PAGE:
Another Day … another movie … one daaaay moooooore

Get the reference? 

It’s Les Miserables!!

Les Mis (as it’s affectionally known) is in the top three of my personal favorite musicals (The other two being Wicked and Rent), I’ve seen it eight times on stage (both Broadway and touring company) and I know people who have been in it (which adds to the reasons of why I’ve seen it so many times).  One of the times I saw it was when Ricky Martin starred as Marius – just before he hit it HUGE in the US and my best friend and I waited at the stage door for him to come out, he was so nice and we got autographs and squealed like schoolgirls – after all, he WAS in Menudo … LOL.

 But I digress, this is about the movie Les Miserables, starring Hugh Jackman (Wolverine), Anne Hathaway (Becoming Jane) and Russell Crowe (Gladiator).

Hugh Jackman
Hugh Jackman
Anne Hathaway

Anne Hathaway

Russell Crowe

Russell Crowe

 

 

 

 

 

All in all I thought this was a really good adaptation of the musical.  I knew Hugh and Anne could sing (Having seen Hugh in The Boy from Oz on Broadway and I’ve heard Anne sing in movies as well) and I had heard Russell Crowe was in a band, but that doesn’t necessarily mean you can sing broadway caliber music.  Boy was I surprised.  Russell did a FANTASTIC job as Javert.  Anne was heartbreakingly sad and pathetic (in a good way) as the doomed Fantine and Hugh Jackman’s portrayal as Jean Val Jean was tailor made for him. 

The supporting cast is excellent as well.  Sacha Baron Cohen and Helena Bonham Carter as the Thenardiers are funny and clever and slimy and Amanda Seyfried as Cossette was a fantastic choice, although I think I would have preferred an unknown in the role because every time I saw her I thought Sofie from Mamma Mia LOL.  The live singing was a great choice as opposed to lip synching to pre-recorded tracks.  It gave the movie a more live theater feel.  The singing by most was really good and as I said I was surprised by some as well.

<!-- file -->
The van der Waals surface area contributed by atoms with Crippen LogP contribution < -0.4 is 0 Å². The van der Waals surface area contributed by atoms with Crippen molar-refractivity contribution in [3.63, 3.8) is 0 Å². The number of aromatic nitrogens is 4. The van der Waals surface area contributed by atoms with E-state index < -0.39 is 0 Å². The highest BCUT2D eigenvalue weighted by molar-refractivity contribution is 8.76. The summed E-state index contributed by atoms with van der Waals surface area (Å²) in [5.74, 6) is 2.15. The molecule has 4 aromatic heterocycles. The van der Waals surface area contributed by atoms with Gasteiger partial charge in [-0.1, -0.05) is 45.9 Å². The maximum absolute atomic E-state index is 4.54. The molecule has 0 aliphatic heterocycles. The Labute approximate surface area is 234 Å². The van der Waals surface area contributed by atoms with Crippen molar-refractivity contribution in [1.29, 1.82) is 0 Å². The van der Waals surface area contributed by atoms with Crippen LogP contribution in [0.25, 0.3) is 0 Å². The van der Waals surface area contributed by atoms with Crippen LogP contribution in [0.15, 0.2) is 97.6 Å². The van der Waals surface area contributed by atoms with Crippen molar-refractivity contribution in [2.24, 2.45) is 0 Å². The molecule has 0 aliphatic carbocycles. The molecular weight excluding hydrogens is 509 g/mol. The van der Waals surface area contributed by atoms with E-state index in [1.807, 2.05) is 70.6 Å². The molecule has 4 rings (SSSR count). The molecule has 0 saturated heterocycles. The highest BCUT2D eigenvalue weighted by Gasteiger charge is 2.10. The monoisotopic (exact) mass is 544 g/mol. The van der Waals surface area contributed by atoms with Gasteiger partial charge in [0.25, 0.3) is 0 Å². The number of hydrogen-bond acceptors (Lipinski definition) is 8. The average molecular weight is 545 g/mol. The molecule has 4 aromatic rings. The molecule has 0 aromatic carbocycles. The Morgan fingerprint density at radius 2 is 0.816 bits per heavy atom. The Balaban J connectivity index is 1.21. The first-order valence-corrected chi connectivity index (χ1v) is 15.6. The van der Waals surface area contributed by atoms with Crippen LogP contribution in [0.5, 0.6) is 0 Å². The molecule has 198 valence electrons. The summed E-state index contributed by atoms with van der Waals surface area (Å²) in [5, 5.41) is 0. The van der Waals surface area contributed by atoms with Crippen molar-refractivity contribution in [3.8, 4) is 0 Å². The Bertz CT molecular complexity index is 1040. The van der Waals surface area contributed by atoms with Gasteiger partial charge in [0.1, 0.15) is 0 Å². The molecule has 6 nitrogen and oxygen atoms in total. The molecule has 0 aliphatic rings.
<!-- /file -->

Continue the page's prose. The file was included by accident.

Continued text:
As usual the movie version did tweak up the source material (as I’m sure the musical did to the book) but I didn’t find it overly bad.  I would have liked to see more Eponine (she’s my personal favorite character) but I can understand why they condensed a lot of the action. 

The movie is NOT a happy feel good movie and yes, sap that I am I cried, but I always do (eight times and it always tears me up) it’s dark and sad and tragic and yet you still come away feeling energized and good.  Maybe it’s the ending where those we lost come back to offer a glimpse of hope or whatever, I don’t know.

My only beef with the movie is that whenever someone sang the camera was right on them in a tight closeup.  I would have liked them to pan back as I felt I could count the pores on Hugh Jackman’s nose and see right up Russell Crowe’s (Thank goodness no bats in the belfrey).  I would have liked to see the whole of the inn while Master of the House was going on or seeing the barracade go up.

Pleasant surprise of the movie was seeing Colm Wilkinson – the original Jean Val Jean do a cameo in the movie (won’t say where in case you want to be surprised as well).

Sooo all in all I recommend this if you’re a fan of the musical or of any of the actors, or if you want a new experience in the theater.  Give it a shot.

Until Next Time,
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